Department of Energy Argonne National Laboratory Office of Science NEWTON's Homepage NEWTON's Homepage
NEWTON, Ask A Scientist!
NEWTON Home Page NEWTON Teachers Visit Our Archives Ask A Question How To Ask A Question Question of the Week Our Expert Scientists Volunteer at NEWTON! Frequently Asked Questions Referencing NEWTON About NEWTON About Ask A Scientist Education At Argonne DNA Molecular Weight
Name: Vanessa S.
Status: Other
Age: 19
Location: N/A
Country: N/A
Date: August 2003


Question:
What is the molecular weight of DNA? Has it even been calculated?



Replies:
It would simply depend on the number of nitrogen bases (since the phosphates and sugars are a constant) and therefore the length of the DNA in question.

Peter Faletra


DNA is comprised of base pairs and DNA from different life forms is made up of different numbers of bases. a mole of one base weighs 325 g. We have about 3 x 10e9 bp for each copy of our DNA [two total, one from each parent] There are about 6 picograms of DNA/cell

Jeannine M. Durdik


Vanessa,
This has been determined, and you can do the calculation yourself with some basic information.

DNA is made up of four building blocks, called nucleotides. The molecular weights of these four nucleotides (A,C,G,T) are not identical, so in routine work we usually average the molecular weights of all four and go with 330 daltons per nucleotide in DNA (=330 grams/mole of individual nucleotides). Since DNA is double stranded, i.e., one nucleotide pairs with a nucleotide on the opposing strand, then we can say the average molecular weight of a nucleotide PAIR in DNA is 660 daltons. Now you just have to multiply 660 daltons by the length of DNA you are working with. For example, let us say a bacterial cell has a million (10E6) nucleotide pairs per cell. So, 660 daltons/nucleotide pair times 1,000,000 nucleotide pairs equals the DNA's molecular weight: 660 million daltons, or 6.6 x 10E8 daltons). Mammals have about 1000 times more than this per cell.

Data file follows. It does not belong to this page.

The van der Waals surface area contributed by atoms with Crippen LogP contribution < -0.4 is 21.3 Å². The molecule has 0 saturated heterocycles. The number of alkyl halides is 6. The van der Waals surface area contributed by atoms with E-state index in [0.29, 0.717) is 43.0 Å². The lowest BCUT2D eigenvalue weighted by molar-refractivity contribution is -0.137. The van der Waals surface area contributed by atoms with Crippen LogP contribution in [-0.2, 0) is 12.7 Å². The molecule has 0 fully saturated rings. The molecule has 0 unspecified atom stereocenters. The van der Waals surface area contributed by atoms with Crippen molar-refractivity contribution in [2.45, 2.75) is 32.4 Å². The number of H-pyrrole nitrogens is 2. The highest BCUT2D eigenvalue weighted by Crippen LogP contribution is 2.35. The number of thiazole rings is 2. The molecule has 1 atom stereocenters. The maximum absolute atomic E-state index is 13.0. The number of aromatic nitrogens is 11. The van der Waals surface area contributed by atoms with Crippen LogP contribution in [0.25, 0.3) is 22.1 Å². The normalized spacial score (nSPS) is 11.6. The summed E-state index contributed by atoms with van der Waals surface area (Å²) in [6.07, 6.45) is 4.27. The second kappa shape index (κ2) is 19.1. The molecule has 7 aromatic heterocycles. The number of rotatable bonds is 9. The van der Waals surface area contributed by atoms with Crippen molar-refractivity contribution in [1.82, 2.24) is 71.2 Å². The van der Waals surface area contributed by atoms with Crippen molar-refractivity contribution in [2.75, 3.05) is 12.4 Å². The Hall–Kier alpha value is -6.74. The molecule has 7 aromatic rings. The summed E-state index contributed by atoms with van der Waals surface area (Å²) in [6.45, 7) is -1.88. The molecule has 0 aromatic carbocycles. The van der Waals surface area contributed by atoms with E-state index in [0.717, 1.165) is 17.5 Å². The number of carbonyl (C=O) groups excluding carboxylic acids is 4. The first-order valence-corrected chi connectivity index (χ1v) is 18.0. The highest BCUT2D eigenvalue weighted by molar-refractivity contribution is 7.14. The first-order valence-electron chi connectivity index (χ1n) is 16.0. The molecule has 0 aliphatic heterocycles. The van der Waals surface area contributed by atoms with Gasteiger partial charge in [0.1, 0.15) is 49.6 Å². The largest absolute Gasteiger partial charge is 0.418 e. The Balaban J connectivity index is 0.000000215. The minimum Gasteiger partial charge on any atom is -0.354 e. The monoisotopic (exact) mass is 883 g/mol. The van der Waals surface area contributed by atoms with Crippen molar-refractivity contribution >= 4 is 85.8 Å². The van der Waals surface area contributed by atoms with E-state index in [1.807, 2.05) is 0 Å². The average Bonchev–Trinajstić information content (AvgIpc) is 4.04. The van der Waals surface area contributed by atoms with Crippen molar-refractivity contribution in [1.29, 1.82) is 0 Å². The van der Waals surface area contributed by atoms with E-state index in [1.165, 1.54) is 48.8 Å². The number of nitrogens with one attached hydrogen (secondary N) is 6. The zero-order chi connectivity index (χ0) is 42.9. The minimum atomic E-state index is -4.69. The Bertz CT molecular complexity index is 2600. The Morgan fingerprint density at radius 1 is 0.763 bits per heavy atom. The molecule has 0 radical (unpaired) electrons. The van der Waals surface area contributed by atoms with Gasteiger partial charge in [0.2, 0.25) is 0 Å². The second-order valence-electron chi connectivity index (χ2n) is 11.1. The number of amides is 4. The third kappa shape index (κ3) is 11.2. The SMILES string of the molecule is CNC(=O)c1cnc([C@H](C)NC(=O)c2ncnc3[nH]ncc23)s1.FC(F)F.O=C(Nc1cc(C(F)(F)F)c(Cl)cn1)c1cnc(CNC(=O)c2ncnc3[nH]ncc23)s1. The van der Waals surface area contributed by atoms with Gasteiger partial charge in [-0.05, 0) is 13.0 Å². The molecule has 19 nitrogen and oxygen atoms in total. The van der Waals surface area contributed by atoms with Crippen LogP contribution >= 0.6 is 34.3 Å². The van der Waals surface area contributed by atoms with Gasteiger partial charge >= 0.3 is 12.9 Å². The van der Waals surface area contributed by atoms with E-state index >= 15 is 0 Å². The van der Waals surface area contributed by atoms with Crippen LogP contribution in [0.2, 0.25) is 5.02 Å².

Paul Mahoney, PhD



Click here to return to the Molecular Biology Archives

NEWTON is an electronic community for Science, Math, and Computer Science K-12 Educators, sponsored and operated by Argonne National Laboratory's Educational Programs, Andrew Skipor, Ph.D., Head of Educational Programs.

For assistance with NEWTON contact a System Operator (help@newton.dep.anl.gov), or at Argonne's Educational Programs

NEWTON AND ASK A SCIENTIST
Educational Programs
Building 360
9700 S. Cass Ave.
Argonne, Illinois
60439-4845, USA
Update: June 2012
Weclome To Newton

Argonne National Laboratory